Respiratory Therapy In Her Own Words: An interview with Amanda Lentz

Amanda Lentz is a Respiratory Therapy Manager at Mercyhealth's Rockton Avenue campus.

Amanda Lentz, Respiratory Therapy Manager at our Rockton Avenue campus, believes in the power of collaboration and autonomy in treating patients.

Amanda Lentz is a Respiratory Therapy Manager at Mercyhealth Hosptial – Rockton Avenue . She started her professional medical career at Mercyhealth’s Janesville campus while still a student at Rock Valley Community College. After working for other health care organizations, Amanda returned to Mercyhealth because she knew the value Mercyhealth places on respect, autonomy, and dedication in the field respiratory field, among others. Below, Amanda discusses these critical aspects of quality patient care and how Mercyhealth empowers respiratory therapists to be active participants in helping to make lives better each and every day.

On creating lasting, diverse patient relationships

We get to see a lot of patients and we get to work with all different kinds of patient populations. Kids to the elderly, or critical care and emergency room to more of a clinical setting where you see patients by appointment. All of these different patient populations need different kinds of expertise. Respiratory therapy gives you the opportunity to be an expert in one of these areas or an expert in all of these areas. You have the chance to move around the hospital, but you also have the chance to work closely with a small group of patients who you might see multiple times per day. You get to develop strong relationships with these patients. Respiratory therapy is this really great mix where you serve a large variety of patients but you see the same patients enough to build a rapport with them.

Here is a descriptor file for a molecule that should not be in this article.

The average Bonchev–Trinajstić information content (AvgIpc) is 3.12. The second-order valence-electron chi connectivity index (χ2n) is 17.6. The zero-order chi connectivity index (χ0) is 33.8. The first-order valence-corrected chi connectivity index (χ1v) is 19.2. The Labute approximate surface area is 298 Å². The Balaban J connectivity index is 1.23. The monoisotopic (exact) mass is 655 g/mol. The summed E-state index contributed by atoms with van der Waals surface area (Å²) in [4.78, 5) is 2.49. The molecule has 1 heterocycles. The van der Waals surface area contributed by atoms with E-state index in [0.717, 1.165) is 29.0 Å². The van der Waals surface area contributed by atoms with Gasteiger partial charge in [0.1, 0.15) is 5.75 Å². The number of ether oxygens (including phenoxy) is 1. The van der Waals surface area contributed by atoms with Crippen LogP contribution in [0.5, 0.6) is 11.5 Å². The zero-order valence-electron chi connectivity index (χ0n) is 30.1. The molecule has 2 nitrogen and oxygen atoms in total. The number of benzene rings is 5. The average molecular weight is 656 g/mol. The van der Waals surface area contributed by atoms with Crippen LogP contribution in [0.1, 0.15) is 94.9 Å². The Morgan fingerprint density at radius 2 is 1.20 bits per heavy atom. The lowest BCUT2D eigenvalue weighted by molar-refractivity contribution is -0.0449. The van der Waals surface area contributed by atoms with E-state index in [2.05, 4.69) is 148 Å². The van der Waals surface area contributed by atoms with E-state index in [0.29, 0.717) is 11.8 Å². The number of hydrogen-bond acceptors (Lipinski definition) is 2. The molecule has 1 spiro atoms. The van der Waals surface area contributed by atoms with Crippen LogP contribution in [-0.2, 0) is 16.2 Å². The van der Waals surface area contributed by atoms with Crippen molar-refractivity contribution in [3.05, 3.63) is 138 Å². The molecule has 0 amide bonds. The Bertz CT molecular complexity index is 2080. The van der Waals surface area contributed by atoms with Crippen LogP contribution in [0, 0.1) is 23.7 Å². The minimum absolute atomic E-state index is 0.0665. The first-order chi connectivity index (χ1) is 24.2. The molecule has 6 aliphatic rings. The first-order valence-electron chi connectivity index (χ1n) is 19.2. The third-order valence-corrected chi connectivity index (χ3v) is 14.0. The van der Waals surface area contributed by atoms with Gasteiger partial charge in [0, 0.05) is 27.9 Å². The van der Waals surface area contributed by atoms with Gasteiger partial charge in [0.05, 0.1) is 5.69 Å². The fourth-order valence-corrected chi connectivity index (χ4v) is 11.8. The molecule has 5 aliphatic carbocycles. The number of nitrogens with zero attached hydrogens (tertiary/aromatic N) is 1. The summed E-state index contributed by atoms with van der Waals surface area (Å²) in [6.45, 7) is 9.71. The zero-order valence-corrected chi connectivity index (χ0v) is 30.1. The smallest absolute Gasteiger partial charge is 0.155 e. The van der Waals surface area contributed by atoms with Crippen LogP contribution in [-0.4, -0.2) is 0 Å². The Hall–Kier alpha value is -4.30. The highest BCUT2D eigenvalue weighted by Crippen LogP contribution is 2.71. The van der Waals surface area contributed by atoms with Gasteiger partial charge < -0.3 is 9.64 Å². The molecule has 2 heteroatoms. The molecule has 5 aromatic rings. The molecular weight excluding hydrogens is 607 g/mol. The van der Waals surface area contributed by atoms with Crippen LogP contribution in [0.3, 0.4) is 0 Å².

On the value of collaboration and autonomy in treating and serving patients

Mercyhealth gives respiratory therapists the opportunity to work closely with physicians; they know who you are and our physicians have a strong relationship with our respiratory therapists. Our therapists are treated like the experts they are, not just someone who can turn knobs on a ventilator. You voice your recommendation on treatment and you collaborate with physicians on implementing that treatment. In other health care organizations, it’s more like: Here’s the order and you follow it. But at Mercyhealth you have a lot of autonomy to make decisions based on your professional experience and carry those decisions out. That’s pretty unique in the health care industry.

On the importance of career longevity at Mercyhealth

I started at Mercyhealth in Janesville while I was still a student. It was a small department and it seemed so much like a family. Everyone knew everyone else, everyone was eager and willing to help others, and everyone had been there quite a long time. A lot of partners I worked with had spent a majority of their careers with Mercyhealth. To me, that says a lot about how Mercyhealth treats their employees. I started at Mercyhealth as a student, left to work in other health care organizations, and then came back. A lot of partners have followed the same path – they leave and then return because they know how much we care and how dedicated our partners are. I also think that says a lot about the environment and culture of Mercyhealth.

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